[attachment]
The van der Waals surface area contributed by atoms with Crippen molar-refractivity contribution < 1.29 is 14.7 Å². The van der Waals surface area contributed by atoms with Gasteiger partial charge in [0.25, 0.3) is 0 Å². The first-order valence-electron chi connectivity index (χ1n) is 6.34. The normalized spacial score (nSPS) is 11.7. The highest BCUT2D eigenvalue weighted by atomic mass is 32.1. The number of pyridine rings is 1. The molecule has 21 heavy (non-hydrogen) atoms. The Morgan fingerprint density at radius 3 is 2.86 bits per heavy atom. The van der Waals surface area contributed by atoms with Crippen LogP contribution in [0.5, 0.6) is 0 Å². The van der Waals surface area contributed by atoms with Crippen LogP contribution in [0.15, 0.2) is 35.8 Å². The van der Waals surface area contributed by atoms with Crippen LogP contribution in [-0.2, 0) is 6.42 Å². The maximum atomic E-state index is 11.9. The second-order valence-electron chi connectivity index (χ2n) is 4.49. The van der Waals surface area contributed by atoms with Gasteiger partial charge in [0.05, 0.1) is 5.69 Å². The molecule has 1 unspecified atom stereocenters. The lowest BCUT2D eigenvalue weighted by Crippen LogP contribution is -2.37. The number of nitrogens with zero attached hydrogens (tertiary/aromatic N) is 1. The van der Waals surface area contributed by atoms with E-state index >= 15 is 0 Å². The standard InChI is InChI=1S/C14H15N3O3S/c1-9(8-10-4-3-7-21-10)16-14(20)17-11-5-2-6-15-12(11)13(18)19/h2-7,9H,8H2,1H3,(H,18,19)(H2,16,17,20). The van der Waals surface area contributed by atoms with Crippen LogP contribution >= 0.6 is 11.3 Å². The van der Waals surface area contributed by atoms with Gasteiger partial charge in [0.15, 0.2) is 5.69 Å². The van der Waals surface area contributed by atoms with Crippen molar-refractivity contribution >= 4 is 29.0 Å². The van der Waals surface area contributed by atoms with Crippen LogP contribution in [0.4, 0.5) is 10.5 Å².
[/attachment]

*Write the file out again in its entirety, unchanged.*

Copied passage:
The van der Waals surface area contributed by atoms with Crippen molar-refractivity contribution < 1.29 is 14.7 Å². The van der Waals surface area contributed by atoms with Gasteiger partial charge in [0.25, 0.3) is 0 Å². The first-order valence-electron chi connectivity index (χ1n) is 6.34. The normalized spacial score (nSPS) is 11.7. The highest BCUT2D eigenvalue weighted by atomic mass is 32.1. The number of pyridine rings is 1. The molecule has 21 heavy (non-hydrogen) atoms. The Morgan fingerprint density at radius 3 is 2.86 bits per heavy atom. The van der Waals surface area contributed by atoms with Crippen LogP contribution in [0.5, 0.6) is 0 Å². The van der Waals surface area contributed by atoms with Crippen LogP contribution in [0.15, 0.2) is 35.8 Å². The van der Waals surface area contributed by atoms with Crippen LogP contribution in [-0.2, 0) is 6.42 Å². The maximum atomic E-state index is 11.9. The second-order valence-electron chi connectivity index (χ2n) is 4.49. The van der Waals surface area contributed by atoms with Gasteiger partial charge in [0.05, 0.1) is 5.69 Å². The molecule has 1 unspecified atom stereocenters. The lowest BCUT2D eigenvalue weighted by Crippen LogP contribution is -2.37. The number of nitrogens with zero attached hydrogens (tertiary/aromatic N) is 1. The van der Waals surface area contributed by atoms with E-state index >= 15 is 0 Å². The standard InChI is InChI=1S/C14H15N3O3S/c1-9(8-10-4-3-7-21-10)16-14(20)17-11-5-2-6-15-12(11)13(18)19/h2-7,9H,8H2,1H3,(H,18,19)(H2,16,17,20). The van der Waals surface area contributed by atoms with Crippen LogP contribution >= 0.6 is 11.3 Å². The van der Waals surface area contributed by atoms with Gasteiger partial charge in [0.15, 0.2) is 5.69 Å². The van der Waals surface area contributed by atoms with Crippen molar-refractivity contribution >= 4 is 29.0 Å². The van der Waals surface area contributed by atoms with Crippen LogP contribution in [0.4, 0.5) is 10.5 Å².